Simply put, stocks are shares in a company. If you buy one share or 1,000 shares of a company, you own part of it. The company's prosperity becomes your prosperity; it's woes also become your woes. Many companies pay quarterly dividends, a kind of profit sharing with its share holders. Since dividends are offered as a fixed amount per share, they can be a nice source of income, even when the price of the shares declines. But it should be noted that stock ownership does not guarantee any return. Your money is not loaned to the company; you are actually buying the company--well, a part of it.  Bonds, on the other hand, are loans. A company issues bonds at a certain interest rate to raise capital for various reasons, usually for expansion. Semi-annual or annual interest payments are made to the bond holder for the length of the bond contract, and at the end, the principal is returned. Corporate bonds are often "callable," which means if the company wants to pay off the loan ahead of time, it may. Then you have to go looking for another bond so you can continue to receive income. Mutual funds provide a way to invest more safely in both stocks and bonds, but that discussion will have to wait for another blog.

Now the big question: Is it wrong for a Christian to invest in stocks?  The following parable is instructive in this regard.

Therefore (Jesus) said: "A certain nobleman went into a far country to receive for himself a kingdom and to return. So he called ten of his servants, delivered to them ten minas, and said to them, 'Do business till I come.'

"But his citizens hated him, and sent a delegation after him, saying, 'We will not have this man to reign over

"And so it was that when he returned, having received the kingdom, he then commanded these servants, to whom he had given the money, to be called to him, that he might know how much every man had gained by trading. Then came the first, saying, 'Master, your mina has earned ten minas.' And he said to him, 'Well done, good servant; because you were faithful in a very little, have authority over ten cities.'

"And the second came, saying, 'Master, your mina has earned five minas.' Likewise he said to him, 'You also be over five cities.' 

"Then another came, saying, 'Master, here is your mina, which I have kept put away in a handkerchief. For I feared you, because you are an austere man. You collect what you did not deposit, and reap what you did not sow.' And he said to him, 'Out of your own mouth I will judge you, you wicked servant. You knew that I was an ustere man, collecting what I did not deposit and reaping what I did not sow. Why then did you not put my money in the bank, that at my coming I might have collected it with interest?'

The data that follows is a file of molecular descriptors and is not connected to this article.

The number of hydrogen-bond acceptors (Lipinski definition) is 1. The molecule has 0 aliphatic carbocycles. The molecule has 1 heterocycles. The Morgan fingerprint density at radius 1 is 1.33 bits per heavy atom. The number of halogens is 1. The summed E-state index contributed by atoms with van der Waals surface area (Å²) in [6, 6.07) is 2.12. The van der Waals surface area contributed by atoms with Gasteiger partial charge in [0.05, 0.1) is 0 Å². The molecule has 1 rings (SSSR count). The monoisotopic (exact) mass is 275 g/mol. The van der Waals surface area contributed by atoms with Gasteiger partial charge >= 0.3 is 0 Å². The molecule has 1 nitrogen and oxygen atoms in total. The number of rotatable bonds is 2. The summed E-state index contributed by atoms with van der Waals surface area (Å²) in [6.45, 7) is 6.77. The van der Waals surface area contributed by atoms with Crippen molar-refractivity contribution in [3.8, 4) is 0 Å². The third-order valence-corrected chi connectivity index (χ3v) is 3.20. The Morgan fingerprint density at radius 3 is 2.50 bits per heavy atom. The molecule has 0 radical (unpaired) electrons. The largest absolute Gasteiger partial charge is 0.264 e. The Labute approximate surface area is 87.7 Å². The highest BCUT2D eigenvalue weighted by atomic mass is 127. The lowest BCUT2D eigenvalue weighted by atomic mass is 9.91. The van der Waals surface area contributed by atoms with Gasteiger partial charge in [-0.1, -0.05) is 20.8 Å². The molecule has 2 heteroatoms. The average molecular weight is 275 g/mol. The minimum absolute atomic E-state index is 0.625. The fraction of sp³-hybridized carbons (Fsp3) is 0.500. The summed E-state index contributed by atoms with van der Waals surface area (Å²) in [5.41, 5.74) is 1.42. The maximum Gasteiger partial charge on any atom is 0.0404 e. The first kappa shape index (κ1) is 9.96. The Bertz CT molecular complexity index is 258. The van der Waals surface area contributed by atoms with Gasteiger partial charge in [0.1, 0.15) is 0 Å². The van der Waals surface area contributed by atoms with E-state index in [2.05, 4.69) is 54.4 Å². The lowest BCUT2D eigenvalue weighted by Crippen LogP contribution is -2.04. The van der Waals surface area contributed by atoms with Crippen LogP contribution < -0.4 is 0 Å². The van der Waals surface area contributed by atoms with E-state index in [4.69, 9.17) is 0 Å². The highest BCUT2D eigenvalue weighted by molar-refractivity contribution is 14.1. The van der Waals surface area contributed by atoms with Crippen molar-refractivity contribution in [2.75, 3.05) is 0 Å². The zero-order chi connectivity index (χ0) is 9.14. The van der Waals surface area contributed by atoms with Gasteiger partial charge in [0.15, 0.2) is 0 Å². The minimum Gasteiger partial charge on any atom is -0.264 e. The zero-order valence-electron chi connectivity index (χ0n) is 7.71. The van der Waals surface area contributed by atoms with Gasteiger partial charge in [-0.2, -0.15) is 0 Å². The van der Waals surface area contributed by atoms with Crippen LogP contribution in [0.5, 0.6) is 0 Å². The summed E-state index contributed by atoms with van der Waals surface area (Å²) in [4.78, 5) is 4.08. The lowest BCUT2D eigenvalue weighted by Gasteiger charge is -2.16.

"And he said to those who stood by, 'Take the mina from him, and give it to him who has ten minas.' (But they said to him, 'Master, he has ten minas.) 'For I say to you, that to everyone who has will be given; and from him who does not have, even what he has will be taken away from him.
(Luke 19:12-26)

Let me acknowlege at the outset that the point of Jesus' parable was not financial management. He was teaching a spiritual lesson, primarily to the Israelites to whom had been committed the spiritual riches of the Scriptures and worship of the one true God. Some Israelites, the faithful remnant, had invested those riches wisely, other had sat on them. He was undoubtedly speaking also to his current followers, admonishing them, as well, to use wisely all that God committed to them.

In making his spiritual point, however, Jesus uses a worldly financial situation from which we can draw some solid, common sense principles that we can apply to our material possessions.

First, the king in the parable expected his servants to invest what he had given them. When he returned he called them to account for what "every man had gained by trading". The original word means to thoroughly undertake a business for the purpose of gain. The first servant did very well! He gained 900%! Sounds impossible, doesn't it?  But on November 19, 2008, Ford Motor Company stock sold for $1.26 a share.Today it's around $12.00 a share. (But was Ford a stable company? Well, it was the only U.S. auto maker not to go to Washington with hat in hand. They went, but not for a handout.) Ford returned nearly what the first servant got: 852%.  Also during that dismal fall, shares of The Andersons, an Ohio-based, family-run company with diversified agricultural and retail businesses, fell as low as $11.25. As of today, the price is $37.02--a 229% gain.